Specialized ‘Stroke Ambulance’ to treat patients on scene

Alberta paramedics will be able to scan the patient’s brain in the ambulance and start clot-busting drugs immediately for an improved chance of recovery


EDMONTON, Alberta — University of Alberta Hospital unveiled plans for Canada’s first stroke ambulance  — complete with a CT scanner, clot-busting drugs and the potential to cure a stroke before the patient even reaches hospital.

“We can scan the patient’s brain and start clot-busting drugs right there in the ambulance,” said Dr. Ashfaq Shuaib, director of the stroke program at the University of Alberta Hospital. “Reducing the door-to-treatment time is critical in saving the patient’s life and limiting their disability. We can actually cure them of the stroke.”

How it works

In the new stroke ambulance, a radiology technologist will join the two paramedics that ride in a standard ambulance. A fully operational CT scanner will be mounted in the unit, which will also be equipped with audio and video equipment so the attending stroke neurologist at the University of Alberta Hospital will be able to see and speak to the patient in the ambulance.

If the stroke neurologist confirms the patient is suffering from an ischemic stroke, they will be given tPA in the ambulance. The goal of the stroke ambulance is to shorten the time between the onset of stroke and the delivery of clot-busting drugs — giving more Albertans suffering from stroke the chance to recover — and to live without life-changing deficits.

“This is a novel way of treating stroke patients,” Shuaib said. “And my colleagues all over the world are already asking us to share our results once the project is completed.”

Advanced technology for stroke

The 3.3 million Canadian dollar ($2.5 million) ambulance will be funded by donors to the University Hospital Foundation, which also has raised more than CA$31 million for the creation of a world-class brain treatment center and allows EMS providers to treat stroke on scene.

“Our vision is to support the University of Alberta Hospital to provide brain patients from across Alberta, Western and Northern Canada access to the most advanced diagnostic technology and treatment options in the world, right here in Edmonton,” said Brain Centre Campaign Co-Chair Jim Brown. “The Stroke Ambulance is a tremendous example of the direct and tangible impact our commitment to the Brain Campaign will have on all Albertans.”

‘A huge advancement for stroke care’

The stroke ambulance is custom-designed and will be the first CT mobile stroke unit in the world to provide stroke patient care beyond the limits of a major urban centre. As part of a three-year clinical research project, researchers will study in detail its impact on patients’ treatment and recovery as well as savings to healthcare and the community.

“The time for this project has come,” Shuaib said. “The outcomes of stroke are devastating, but the advancements in treatment have come so far in the last few years, and even months. We have the opportunity to get that treatment into the community; to where patients are.”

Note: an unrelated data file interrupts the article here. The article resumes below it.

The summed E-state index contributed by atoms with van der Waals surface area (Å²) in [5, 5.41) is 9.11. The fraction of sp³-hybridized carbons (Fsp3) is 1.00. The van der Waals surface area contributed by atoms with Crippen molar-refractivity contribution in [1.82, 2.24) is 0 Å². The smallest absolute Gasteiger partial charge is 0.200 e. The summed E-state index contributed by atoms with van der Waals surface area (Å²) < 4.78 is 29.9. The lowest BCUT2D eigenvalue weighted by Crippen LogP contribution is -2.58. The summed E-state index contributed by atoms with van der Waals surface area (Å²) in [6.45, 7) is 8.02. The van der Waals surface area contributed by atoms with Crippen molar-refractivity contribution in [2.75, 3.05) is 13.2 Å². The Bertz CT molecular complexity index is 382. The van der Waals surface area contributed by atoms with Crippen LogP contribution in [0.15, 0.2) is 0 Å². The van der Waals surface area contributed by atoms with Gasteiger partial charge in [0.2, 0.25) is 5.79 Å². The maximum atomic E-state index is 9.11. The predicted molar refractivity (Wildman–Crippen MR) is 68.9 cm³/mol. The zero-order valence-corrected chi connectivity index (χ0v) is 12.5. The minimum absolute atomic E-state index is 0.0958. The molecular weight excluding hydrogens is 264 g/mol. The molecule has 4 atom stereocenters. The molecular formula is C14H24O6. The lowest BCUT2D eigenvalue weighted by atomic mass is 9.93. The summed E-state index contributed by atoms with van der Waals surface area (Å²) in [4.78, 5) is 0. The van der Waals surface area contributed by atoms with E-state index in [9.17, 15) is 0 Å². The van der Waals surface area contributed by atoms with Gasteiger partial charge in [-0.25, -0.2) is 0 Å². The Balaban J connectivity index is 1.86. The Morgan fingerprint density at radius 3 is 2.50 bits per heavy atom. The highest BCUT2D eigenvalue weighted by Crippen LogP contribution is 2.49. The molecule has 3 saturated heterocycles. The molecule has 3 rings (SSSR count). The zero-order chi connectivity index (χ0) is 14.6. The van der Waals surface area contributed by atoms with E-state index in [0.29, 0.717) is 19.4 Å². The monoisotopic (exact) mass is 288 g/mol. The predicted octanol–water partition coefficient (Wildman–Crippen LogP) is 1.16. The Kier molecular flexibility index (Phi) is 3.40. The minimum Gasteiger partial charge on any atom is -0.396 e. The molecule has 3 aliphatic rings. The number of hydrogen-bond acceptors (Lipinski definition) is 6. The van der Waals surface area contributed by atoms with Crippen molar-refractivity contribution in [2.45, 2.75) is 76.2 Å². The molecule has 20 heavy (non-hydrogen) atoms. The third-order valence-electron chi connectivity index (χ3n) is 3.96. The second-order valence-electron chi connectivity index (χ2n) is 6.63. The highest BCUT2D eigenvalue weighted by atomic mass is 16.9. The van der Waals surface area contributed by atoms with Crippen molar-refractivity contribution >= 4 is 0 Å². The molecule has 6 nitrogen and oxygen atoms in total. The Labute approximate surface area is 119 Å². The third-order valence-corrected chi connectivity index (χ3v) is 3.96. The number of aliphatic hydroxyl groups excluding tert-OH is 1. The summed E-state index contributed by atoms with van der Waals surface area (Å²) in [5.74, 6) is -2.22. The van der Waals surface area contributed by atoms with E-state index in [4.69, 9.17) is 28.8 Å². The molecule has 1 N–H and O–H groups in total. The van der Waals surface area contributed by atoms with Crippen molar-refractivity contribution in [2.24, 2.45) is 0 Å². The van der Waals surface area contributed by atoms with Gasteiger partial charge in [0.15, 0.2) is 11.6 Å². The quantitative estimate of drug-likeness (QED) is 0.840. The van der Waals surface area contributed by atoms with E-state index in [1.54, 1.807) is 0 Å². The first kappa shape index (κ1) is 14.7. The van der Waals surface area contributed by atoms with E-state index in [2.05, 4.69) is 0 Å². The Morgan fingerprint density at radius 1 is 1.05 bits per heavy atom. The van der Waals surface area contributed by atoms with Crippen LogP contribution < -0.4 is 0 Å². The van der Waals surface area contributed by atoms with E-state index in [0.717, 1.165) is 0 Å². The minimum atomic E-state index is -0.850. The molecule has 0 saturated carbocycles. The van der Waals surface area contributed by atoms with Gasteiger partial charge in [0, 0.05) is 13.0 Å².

Lorna Friess, a stroke patient who lost the use of half of her body in 2013, says early intervention could have made a huge difference in her outcome. The 43-year-old said she’s glad others will benefit from this new approach.

“The difficulties I face as a result of my stroke are massive,” she said. “Every day life takes so much effort. This project will save so many lives — and save so many people from facing the challenges I face. It is such a huge advancement for stroke care.”

Time is of the essence

Extending stroke care into rural areas is significant, because nearly 25 percent (313) of the more than 1,300 stroke patients who received acute stroke care at the University of Alberta Hospital in 2014 came from beyond the Edmonton Zone.

“The further you live from a centre that can give clot-busting drugs for a stroke caused by clotting, the greater the chances that you’re going to suffer major disability in a life-changing way, or die,” said neurologist Dr. Tom Jeerakathil, who serves as Northern Stroke Lead for the provincial Cardiovascular Health and Stroke Strategic Clinical Network.

About two million brain cells are lost each minute after a stroke. Losing brain cells isn’t the only challenge; doctors need to know what kind of stroke you’re having to provide life-saving care. An ischemic stroke happens when a blood vessel (artery) supplying blood to the brain becomes blocked by a blood clot. About 80 out of 100 strokes are ischemic strokes. A hemorrhagic stroke happens when an artery in the brain leaks or bursts (ruptures).

The only approved treatment for ischemic strokes is tissue plasminogen activator (tPA), a clot-busting drug that improves blood flow to the part of the brain being deprived of blood flow. But if tPA is given to a patient suffering a hemorrhagic stroke, the results can be deadly. And since the treatment window for stroke is counted in hours, Doctors need to identify the type of stroke quickly — and definitively — to save critical brain cells.

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